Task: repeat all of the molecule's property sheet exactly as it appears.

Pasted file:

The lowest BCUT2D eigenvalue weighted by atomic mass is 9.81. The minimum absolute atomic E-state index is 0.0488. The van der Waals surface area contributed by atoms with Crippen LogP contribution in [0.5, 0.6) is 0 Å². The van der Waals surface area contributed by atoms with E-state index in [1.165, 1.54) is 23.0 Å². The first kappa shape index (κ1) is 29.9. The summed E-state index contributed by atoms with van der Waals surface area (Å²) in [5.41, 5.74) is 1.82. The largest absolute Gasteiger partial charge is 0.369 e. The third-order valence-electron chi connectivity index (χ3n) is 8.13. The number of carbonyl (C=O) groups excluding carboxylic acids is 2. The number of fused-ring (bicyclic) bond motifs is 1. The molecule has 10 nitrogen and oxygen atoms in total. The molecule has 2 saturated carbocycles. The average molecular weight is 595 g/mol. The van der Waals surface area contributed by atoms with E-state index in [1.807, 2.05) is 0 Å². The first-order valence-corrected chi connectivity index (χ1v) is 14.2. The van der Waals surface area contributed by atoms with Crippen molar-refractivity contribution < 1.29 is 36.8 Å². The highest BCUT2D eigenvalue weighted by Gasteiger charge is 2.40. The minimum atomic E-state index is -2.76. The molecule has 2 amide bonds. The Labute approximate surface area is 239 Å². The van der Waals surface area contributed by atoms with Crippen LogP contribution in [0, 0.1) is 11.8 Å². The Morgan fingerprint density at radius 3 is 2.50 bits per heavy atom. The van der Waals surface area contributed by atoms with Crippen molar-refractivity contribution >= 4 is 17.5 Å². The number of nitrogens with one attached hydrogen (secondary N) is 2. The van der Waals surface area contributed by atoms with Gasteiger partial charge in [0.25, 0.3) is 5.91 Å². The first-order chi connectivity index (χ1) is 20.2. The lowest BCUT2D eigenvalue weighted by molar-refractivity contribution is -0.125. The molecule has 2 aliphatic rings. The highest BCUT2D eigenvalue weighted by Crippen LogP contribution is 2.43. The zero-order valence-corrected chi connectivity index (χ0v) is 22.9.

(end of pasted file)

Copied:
The lowest BCUT2D eigenvalue weighted by atomic mass is 9.81. The minimum absolute atomic E-state index is 0.0488. The van der Waals surface area contributed by atoms with Crippen LogP contribution in [0.5, 0.6) is 0 Å². The van der Waals surface area contributed by atoms with E-state index in [1.165, 1.54) is 23.0 Å². The first kappa shape index (κ1) is 29.9. The summed E-state index contributed by atoms with van der Waals surface area (Å²) in [5.41, 5.74) is 1.82. The largest absolute Gasteiger partial charge is 0.369 e. The third-order valence-electron chi connectivity index (χ3n) is 8.13. The number of carbonyl (C=O) groups excluding carboxylic acids is 2. The number of fused-ring (bicyclic) bond motifs is 1. The molecule has 10 nitrogen and oxygen atoms in total. The molecule has 2 saturated carbocycles. The average molecular weight is 595 g/mol. The van der Waals surface area contributed by atoms with E-state index in [1.807, 2.05) is 0 Å². The first-order valence-corrected chi connectivity index (χ1v) is 14.2. The van der Waals surface area contributed by atoms with Crippen molar-refractivity contribution < 1.29 is 36.8 Å². The highest BCUT2D eigenvalue weighted by Gasteiger charge is 2.40. The minimum atomic E-state index is -2.76. The molecule has 2 amide bonds. The Labute approximate surface area is 239 Å². The van der Waals surface area contributed by atoms with Crippen LogP contribution in [0, 0.1) is 11.8 Å². The Morgan fingerprint density at radius 3 is 2.50 bits per heavy atom. The van der Waals surface area contributed by atoms with Crippen molar-refractivity contribution >= 4 is 17.5 Å². The number of nitrogens with one attached hydrogen (secondary N) is 2. The van der Waals surface area contributed by atoms with Gasteiger partial charge in [0.25, 0.3) is 5.91 Å². The first-order chi connectivity index (χ1) is 20.2. The lowest BCUT2D eigenvalue weighted by molar-refractivity contribution is -0.125. The molecule has 2 aliphatic rings. The highest BCUT2D eigenvalue weighted by Crippen LogP contribution is 2.43. The zero-order valence-corrected chi connectivity index (χ0v) is 22.9.